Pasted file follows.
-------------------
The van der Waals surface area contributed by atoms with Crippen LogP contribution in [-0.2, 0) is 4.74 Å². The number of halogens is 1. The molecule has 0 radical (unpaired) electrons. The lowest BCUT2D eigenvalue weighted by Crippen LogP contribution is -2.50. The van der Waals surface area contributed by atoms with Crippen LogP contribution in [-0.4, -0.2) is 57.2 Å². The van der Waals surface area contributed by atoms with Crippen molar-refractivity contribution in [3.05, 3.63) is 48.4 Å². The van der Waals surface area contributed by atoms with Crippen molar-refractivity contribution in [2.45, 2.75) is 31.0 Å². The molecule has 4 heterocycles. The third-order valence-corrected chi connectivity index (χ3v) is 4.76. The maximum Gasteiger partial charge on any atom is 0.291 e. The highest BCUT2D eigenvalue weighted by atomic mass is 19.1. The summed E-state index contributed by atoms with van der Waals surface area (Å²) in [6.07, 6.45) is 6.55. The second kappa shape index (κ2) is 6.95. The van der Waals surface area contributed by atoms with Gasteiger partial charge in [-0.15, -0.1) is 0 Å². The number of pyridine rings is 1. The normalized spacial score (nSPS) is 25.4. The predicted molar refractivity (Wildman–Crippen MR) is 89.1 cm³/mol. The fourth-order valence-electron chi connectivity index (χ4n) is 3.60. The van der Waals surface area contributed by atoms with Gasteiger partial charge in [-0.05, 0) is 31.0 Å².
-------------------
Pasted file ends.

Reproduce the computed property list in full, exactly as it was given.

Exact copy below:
The van der Waals surface area contributed by atoms with Crippen LogP contribution in [-0.2, 0) is 4.74 Å². The number of halogens is 1. The molecule has 0 radical (unpaired) electrons. The lowest BCUT2D eigenvalue weighted by Crippen LogP contribution is -2.50. The van der Waals surface area contributed by atoms with Crippen LogP contribution in [-0.4, -0.2) is 57.2 Å². The van der Waals surface area contributed by atoms with Crippen molar-refractivity contribution in [3.05, 3.63) is 48.4 Å². The van der Waals surface area contributed by atoms with Crippen molar-refractivity contribution in [2.45, 2.75) is 31.0 Å². The molecule has 4 heterocycles. The third-order valence-corrected chi connectivity index (χ3v) is 4.76. The maximum Gasteiger partial charge on any atom is 0.291 e. The highest BCUT2D eigenvalue weighted by atomic mass is 19.1. The summed E-state index contributed by atoms with van der Waals surface area (Å²) in [6.07, 6.45) is 6.55. The second kappa shape index (κ2) is 6.95. The van der Waals surface area contributed by atoms with Gasteiger partial charge in [-0.15, -0.1) is 0 Å². The number of pyridine rings is 1. The normalized spacial score (nSPS) is 25.4. The predicted molar refractivity (Wildman–Crippen MR) is 89.1 cm³/mol. The fourth-order valence-electron chi connectivity index (χ4n) is 3.60. The van der Waals surface area contributed by atoms with Gasteiger partial charge in [-0.05, 0) is 31.0 Å².